I have to admit: I tend not to be a very cause-oriented person. Right or wrong, I think it's at least in part a reaction against being the type of person who once felt like I had to care about every single cause that was put in front of my face, and the truth is, it's just not possible to care about everything. You have to choose.
You and I both know at least one thing I care about now (and if you're here, I'm assuming you do, too): Congenital Heart Defects (CHDs). In fact, I've got quite the bee in my bonnet about it.
Anyone who knows James and I knows that we are educated people. We had done a lot of reading and research. We had all the books, and we were aware of a litany of things that could go wrong with a pregnancy. And yet, CHDs never came up. Not once.
Prior to learning about Ewan's heart, I had never heard anything about congenital heart defects. I had heard of spina bifida, Down's syndrome, club foot, cleft palate, and a host of other abnormalities that may present themselves in an ultrasound. There was an awareness that just about anything could go wrong in a developing baby, including the heart, but in a very back-of-the-mind, I-don't-need-to-worry-about-it kind of way. I had never known anyone or heard of anyone who had experienced this, so in my mind, it couldn't be all that common or worth worrying about.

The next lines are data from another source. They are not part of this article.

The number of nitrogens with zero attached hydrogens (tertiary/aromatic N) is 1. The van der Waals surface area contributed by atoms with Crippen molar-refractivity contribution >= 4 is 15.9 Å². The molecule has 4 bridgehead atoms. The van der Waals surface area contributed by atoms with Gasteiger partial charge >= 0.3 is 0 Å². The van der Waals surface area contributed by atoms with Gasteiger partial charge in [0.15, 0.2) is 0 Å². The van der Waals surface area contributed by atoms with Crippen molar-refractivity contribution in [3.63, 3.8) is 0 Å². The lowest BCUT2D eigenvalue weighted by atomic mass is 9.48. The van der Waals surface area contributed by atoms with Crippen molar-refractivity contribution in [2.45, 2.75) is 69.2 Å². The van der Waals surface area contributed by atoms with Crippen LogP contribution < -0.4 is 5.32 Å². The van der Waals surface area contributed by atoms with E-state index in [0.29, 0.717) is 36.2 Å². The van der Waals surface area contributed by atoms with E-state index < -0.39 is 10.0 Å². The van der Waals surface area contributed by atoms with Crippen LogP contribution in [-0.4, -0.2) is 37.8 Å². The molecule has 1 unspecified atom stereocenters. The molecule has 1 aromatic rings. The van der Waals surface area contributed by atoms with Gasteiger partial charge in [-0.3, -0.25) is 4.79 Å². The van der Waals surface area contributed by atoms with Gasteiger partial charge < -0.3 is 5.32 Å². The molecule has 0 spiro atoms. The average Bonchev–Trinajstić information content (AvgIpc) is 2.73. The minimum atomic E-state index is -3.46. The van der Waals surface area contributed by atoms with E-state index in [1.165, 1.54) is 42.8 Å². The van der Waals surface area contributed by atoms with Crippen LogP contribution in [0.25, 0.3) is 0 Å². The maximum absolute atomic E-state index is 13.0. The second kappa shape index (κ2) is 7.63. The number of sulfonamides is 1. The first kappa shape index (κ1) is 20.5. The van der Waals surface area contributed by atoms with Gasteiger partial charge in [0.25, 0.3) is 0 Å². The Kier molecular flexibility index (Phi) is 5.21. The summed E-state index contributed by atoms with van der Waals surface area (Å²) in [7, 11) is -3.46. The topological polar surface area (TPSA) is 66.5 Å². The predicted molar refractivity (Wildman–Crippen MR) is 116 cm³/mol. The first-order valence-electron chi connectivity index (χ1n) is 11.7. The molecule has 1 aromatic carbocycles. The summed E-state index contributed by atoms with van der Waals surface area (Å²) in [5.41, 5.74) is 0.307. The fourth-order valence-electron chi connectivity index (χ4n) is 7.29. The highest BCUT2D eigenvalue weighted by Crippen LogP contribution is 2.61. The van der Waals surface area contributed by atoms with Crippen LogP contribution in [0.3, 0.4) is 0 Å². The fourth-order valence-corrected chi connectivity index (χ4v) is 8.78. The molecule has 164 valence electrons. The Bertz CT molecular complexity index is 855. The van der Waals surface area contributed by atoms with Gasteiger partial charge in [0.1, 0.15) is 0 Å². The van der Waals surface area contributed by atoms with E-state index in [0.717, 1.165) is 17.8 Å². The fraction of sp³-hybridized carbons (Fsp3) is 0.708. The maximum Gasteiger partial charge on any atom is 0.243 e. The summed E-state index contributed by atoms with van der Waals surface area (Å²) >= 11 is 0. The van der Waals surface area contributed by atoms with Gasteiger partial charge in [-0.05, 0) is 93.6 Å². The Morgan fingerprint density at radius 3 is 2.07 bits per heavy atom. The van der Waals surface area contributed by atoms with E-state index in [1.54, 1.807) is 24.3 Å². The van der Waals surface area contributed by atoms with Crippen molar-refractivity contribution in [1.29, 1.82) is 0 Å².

This couldn't be further from the truth. As birth defects go, CHDs are very common. In fact, they are the most common birth defect, occurring in 1 out of every 100 births. CHDs claim the lives of twice as many children as all types of childhood cancer combined. And yet -- in spite of how common they are -- pregnant women are not routinely screened. So many of the families we've met didn't know anything was wrong until after their children were born -- and in some of these cases, it was just too late.
But enough from me. I've barely started out on this road, and I'd like you to hear from someone who has more experience. Stefenie is another wonderful and encouraging Heart Mom I've met through blogging. In a recent post, she put some good words to that vague, niggling feeling I've had about the lack of general awareness that exists about CHDs. Please read on.